So, obviously the author found the birds by himself in the named place, at least five specimens were taken (where are they today?), so this Black Coucal very likely actually existed, but what is/was it? A now extinct species, a subspecies of another species, a color morph?

We may never find out.

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[1] François Le Vaillant: Histoire naturelle des oiseaux d’Afrique. Paris, Delachaussée, Rue du temple, N°. 40. Vol. 5. 1806

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Depiction from: ‚François Le Vaillant: Histoire naturelle des oiseaux d’Afrique. Paris, Delachaussée, Rue du temple, N°. 40. Vol. 5. 1806‘

(not in copyright)

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edited: 11.11.2018

Not everyone in the Ice Age was a giant

Plovers Lake Cave [see photo below] in the Gauteng Province of South Africa is known for its tens of thousands of fossils from the Pleistocene era, the remains date from about 1 Ma. to 70000 years.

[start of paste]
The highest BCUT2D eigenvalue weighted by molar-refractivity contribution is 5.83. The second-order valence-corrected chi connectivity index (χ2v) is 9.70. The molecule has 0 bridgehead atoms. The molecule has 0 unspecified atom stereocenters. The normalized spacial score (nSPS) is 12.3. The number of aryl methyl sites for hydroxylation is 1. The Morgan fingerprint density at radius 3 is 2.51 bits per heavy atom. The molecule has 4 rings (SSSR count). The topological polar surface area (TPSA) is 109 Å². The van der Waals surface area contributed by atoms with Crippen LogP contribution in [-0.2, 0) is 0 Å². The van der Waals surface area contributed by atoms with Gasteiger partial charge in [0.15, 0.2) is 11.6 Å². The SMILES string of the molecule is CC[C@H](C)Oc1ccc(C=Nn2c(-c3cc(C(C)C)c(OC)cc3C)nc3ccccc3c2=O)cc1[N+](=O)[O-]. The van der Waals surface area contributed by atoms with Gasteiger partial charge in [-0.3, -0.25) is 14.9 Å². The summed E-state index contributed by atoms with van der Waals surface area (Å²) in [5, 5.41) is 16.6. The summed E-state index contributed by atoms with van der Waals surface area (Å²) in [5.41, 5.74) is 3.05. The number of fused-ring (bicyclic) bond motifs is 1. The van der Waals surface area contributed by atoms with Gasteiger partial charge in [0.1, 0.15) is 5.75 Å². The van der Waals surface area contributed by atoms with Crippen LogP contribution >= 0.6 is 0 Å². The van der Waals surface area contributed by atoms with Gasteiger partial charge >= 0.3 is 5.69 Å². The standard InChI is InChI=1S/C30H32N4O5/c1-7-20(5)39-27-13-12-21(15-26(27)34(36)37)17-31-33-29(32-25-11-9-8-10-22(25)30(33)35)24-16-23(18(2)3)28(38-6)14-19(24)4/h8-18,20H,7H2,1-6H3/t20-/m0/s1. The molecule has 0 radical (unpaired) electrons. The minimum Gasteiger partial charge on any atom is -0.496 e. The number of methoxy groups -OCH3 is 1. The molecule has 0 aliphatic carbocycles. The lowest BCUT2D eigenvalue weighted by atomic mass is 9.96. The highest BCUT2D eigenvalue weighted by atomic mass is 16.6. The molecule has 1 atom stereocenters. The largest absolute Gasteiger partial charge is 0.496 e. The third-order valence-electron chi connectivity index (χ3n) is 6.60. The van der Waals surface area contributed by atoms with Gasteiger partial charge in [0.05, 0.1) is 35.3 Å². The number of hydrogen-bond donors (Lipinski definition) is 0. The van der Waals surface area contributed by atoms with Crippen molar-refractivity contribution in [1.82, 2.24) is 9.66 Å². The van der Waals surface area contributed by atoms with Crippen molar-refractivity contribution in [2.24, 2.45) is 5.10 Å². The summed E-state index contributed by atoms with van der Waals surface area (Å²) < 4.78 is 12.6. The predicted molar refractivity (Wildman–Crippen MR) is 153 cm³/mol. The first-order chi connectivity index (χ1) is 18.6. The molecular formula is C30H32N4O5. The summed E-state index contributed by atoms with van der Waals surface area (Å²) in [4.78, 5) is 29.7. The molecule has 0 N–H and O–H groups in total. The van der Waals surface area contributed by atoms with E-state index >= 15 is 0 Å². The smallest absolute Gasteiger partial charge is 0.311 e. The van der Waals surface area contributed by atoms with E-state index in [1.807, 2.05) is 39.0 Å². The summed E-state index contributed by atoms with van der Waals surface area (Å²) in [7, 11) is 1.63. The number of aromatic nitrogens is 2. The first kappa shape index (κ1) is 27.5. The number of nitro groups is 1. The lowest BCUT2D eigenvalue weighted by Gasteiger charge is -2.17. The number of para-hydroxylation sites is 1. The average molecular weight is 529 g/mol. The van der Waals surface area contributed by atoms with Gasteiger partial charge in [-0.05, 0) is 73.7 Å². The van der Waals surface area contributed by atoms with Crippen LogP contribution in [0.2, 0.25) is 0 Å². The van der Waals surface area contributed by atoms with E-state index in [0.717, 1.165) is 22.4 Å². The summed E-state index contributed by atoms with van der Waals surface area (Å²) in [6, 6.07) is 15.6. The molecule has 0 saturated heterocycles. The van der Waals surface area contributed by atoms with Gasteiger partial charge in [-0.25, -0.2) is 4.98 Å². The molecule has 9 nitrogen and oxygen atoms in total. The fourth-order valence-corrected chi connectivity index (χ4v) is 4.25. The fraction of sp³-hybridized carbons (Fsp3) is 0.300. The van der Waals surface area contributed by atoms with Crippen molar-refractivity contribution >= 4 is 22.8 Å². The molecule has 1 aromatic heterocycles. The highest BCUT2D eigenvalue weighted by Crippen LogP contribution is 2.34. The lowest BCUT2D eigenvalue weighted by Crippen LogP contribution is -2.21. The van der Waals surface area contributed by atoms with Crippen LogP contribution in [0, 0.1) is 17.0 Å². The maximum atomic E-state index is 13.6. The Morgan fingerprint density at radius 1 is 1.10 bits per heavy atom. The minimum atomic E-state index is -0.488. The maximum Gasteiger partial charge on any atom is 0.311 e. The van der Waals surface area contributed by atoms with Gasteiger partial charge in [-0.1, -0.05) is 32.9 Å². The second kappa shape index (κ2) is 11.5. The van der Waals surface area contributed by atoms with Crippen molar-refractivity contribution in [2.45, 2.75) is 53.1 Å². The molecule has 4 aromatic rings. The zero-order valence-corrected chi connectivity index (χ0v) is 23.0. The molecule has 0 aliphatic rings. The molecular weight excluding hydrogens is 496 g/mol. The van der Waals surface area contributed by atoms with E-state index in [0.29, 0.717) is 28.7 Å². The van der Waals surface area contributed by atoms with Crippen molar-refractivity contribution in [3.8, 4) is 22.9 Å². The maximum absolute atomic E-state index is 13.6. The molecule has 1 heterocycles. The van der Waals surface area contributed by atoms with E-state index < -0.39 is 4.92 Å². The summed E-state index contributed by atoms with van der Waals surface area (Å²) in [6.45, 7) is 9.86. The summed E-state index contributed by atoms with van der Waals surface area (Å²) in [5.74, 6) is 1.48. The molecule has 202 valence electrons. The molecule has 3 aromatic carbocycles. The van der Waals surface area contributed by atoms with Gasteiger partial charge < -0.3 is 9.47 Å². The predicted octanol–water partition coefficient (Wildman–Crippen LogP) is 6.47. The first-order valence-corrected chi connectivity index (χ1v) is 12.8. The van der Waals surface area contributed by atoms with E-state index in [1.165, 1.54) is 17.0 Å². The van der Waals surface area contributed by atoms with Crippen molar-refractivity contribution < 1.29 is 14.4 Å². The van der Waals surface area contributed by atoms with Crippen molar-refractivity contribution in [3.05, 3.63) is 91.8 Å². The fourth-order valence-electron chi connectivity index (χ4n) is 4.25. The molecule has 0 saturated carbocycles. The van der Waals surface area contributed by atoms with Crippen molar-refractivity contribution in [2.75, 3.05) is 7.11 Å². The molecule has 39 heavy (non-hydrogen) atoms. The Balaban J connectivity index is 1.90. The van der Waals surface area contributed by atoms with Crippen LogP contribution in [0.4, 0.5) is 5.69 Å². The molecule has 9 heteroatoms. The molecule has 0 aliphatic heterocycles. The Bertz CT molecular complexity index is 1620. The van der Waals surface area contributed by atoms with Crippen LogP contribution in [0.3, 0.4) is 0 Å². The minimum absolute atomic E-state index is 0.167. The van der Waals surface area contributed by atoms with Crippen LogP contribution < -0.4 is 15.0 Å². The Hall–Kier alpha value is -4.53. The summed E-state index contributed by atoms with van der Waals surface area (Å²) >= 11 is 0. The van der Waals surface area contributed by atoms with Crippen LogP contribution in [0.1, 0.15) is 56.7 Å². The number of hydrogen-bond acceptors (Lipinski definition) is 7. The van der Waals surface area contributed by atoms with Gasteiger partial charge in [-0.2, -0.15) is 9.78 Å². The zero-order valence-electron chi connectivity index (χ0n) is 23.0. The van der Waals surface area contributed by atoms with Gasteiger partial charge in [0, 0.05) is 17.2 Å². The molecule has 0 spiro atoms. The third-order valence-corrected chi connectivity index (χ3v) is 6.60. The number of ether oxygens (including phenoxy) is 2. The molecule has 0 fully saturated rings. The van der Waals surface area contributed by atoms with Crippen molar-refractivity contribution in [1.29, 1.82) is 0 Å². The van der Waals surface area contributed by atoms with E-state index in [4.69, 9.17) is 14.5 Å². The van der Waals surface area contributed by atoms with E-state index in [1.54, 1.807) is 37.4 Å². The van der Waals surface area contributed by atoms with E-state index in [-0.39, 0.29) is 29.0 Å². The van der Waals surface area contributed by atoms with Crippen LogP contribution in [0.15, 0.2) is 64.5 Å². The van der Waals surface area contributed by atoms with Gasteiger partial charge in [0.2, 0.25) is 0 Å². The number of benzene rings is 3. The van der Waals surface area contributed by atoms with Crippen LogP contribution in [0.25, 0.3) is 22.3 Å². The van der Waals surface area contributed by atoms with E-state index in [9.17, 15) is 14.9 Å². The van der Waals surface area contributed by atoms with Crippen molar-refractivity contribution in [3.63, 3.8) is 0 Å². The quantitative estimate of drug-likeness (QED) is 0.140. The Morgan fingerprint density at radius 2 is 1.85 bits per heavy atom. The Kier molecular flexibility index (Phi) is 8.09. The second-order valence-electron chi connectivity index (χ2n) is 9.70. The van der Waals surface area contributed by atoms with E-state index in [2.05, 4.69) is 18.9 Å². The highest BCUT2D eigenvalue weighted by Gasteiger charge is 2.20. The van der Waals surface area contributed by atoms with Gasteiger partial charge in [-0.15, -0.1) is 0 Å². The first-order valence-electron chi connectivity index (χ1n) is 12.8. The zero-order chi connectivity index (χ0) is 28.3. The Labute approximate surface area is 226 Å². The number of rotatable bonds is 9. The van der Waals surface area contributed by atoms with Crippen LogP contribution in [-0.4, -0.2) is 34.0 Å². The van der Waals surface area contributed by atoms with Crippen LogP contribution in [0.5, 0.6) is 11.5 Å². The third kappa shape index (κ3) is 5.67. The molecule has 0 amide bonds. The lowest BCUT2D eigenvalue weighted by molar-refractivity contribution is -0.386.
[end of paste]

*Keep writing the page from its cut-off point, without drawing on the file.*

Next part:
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Photo: Profberger

(under creative commons license (3.0))
http://creativecommons.org/licenses/by-sa/3.0

Among the many fossils is a so-called quadrate of a very small Agapornis sp., closely related to the Rosy-faced Lovebird (Agapornis roseicollis (Viellot)), yet very much smaller, reaching a size of only about 12 cm.

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just a neat sketch of some Agapornids

It should be noted that another very small Agapornis sp. is known from another South African site, but this has been dated to be about 900000 years older, and furthermore these remains appear to have been lost.

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References: 

[1] Thomas A. Stidham: A small Pleistocene lovebird (Psittacidae: Agapornis) from Plovers lake, South Africa. N. Jb. Geol. Paläont. Abh. 256/1: 123-128. 2010

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edited: 23.05.2018